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"( ) Any order to modify a scheme established under subsection (1) may not be made until a draft of the order has been laid before and approved by a resolution of each House of Parliament."

The noble Lord said: My Lords, Amendment No. 2 is a relatively straightforward amendment. We have seen details of the schemes going through by negative instrument. On the whole, they are satisfactory. However, there is still the capacity for subsequent modifications to be made without any parliamentary scrutiny. In theory, the Government could modify the whole scheme by changing from defined benefit to defined contribution. We argue that any modification should be by affirmative procedure. I look forward to some reassurance on that point from the Minister. I beg to move.

Lord Hodgson of Astley Abbotts: My Lords, this is familiar territory for those of us who were involved in Grand Committee. But, as my noble friend has pointed out, a fundamental change is proposed; namely, changing a defined benefit to a defined contribution. Amidst all the controversy in the country about pensions as a whole, it is the ending of defined benefit and final salary schemes that is causing so much concern. Therefore, to allow such a major change to take place with merely a negative statutory instrument must be unreasonable. It puts a coach and horses through what the Government propose in the Pensions Bill.

As I pointed out before, Security, Simplicity and Choice makes it clear that major changes—I refer the Minister to page 69, paragraphs 99 and 100—should
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be consulted on and proper consultation and agreement should be obtained. On page 68 there is a very helpful guide where the Government set out how they see changes could be made from defined benefit to defined contribution and the sorts of procedures that should be followed—none of which are provided for in the Bill as presently drafted.

In Grand Committee, the noble Baroness, Lady Crawley, resisted the proposal for an affirmative resolution. She said:

I do not believe that the proposals in Clause 1 contain routine powers; nor, indeed, is it a routine change. For the reasons that I have just explained, it is a fundamental change. Defined benefit to defined contribution is a very fundamental change indeed. As regards the noble Baroness's wish to be able to do that quickly, I have no wish to see those sorts of things introduced quickly. If changes that might cause concern, upset and resentment are to be accepted, they need to be carefully thought through and scrutinised.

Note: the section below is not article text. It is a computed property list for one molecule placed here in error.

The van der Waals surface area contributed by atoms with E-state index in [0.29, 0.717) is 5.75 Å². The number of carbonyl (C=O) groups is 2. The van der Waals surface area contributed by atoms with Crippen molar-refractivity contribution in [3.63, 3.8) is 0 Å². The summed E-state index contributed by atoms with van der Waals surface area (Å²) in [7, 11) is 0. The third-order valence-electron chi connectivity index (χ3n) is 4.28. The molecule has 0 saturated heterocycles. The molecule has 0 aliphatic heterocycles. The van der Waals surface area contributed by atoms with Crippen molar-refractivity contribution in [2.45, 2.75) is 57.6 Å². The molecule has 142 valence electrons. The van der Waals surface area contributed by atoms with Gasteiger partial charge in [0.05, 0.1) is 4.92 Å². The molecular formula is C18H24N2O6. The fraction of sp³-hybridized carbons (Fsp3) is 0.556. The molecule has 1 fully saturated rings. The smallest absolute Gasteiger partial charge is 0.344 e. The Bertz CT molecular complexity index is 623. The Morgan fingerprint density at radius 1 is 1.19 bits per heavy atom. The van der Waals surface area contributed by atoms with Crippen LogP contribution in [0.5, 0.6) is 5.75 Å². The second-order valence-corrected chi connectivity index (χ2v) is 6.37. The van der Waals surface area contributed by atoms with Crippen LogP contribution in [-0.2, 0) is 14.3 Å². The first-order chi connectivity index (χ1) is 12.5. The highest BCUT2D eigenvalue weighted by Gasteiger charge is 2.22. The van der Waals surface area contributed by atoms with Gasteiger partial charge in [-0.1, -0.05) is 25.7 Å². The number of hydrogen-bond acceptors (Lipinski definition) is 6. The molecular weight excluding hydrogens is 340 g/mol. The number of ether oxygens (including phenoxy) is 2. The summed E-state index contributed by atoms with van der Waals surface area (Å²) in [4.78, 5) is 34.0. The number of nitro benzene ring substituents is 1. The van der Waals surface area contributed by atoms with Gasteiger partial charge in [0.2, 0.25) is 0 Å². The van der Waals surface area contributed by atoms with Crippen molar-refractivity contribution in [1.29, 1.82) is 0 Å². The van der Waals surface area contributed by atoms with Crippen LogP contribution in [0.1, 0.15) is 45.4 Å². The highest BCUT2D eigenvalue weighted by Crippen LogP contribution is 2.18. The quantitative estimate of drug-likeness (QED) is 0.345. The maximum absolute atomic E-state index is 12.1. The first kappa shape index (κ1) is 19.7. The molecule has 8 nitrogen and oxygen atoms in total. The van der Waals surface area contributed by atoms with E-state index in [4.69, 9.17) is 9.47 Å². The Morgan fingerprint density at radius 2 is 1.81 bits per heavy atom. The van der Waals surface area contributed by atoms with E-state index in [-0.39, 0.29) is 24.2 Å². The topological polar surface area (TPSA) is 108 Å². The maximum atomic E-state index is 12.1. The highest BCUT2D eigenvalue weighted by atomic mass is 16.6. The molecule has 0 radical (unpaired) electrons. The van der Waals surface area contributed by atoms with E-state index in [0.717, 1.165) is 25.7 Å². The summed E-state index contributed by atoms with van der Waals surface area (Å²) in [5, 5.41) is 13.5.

On those grounds, I think that the noble Baroness was wrong in the assertion she made to the Grand Committee on 28 June. I hope that the Government have taken some time to think again and will listen to my noble friend's proposal.

Baroness Crawley: My Lords, I hope that I can give noble Lords the reassurance that they seek even while I am going to resist the amendment. The approach that we have proposed, whereby the detailed scheme rules are set out in statutory instruments subject to negative resolution, is appropriate and consistent with practice elsewhere in public service schemes. As noble Lords will know, that level of parliamentary scrutiny is greater than for the current Armed Forces pension scheme where the scheme rules are laid out in Parliament simply for information.

I note that the amendment is focused on subsequent modifications to the new schemes, allowing the schemes which have already been subject to consultation and considerable parliamentary oversight to be introduced through negative resolution. I am grateful to noble Lords for the recognition that this latest amendment gives to that process.

However, I should like to reassure noble Lords that the Ministry of Defence has never taken advantage of the lack of parliamentary scrutiny schemes in the past with respect to the current schemes. We have introduced beneficial changes, including the introduction of widower's pensions, post-retirement widows' benefits and entitlement to preserved pensions. We have not, and would not, seek to introduce significant changes without informing Parliament unless that was clearly beneficial to the scheme members or simply implementing wider government policy already considered by Parliament.

As I said, we have adopted that approach to be consistent with other public service schemes; namely, police, fire service, teachers, local government and the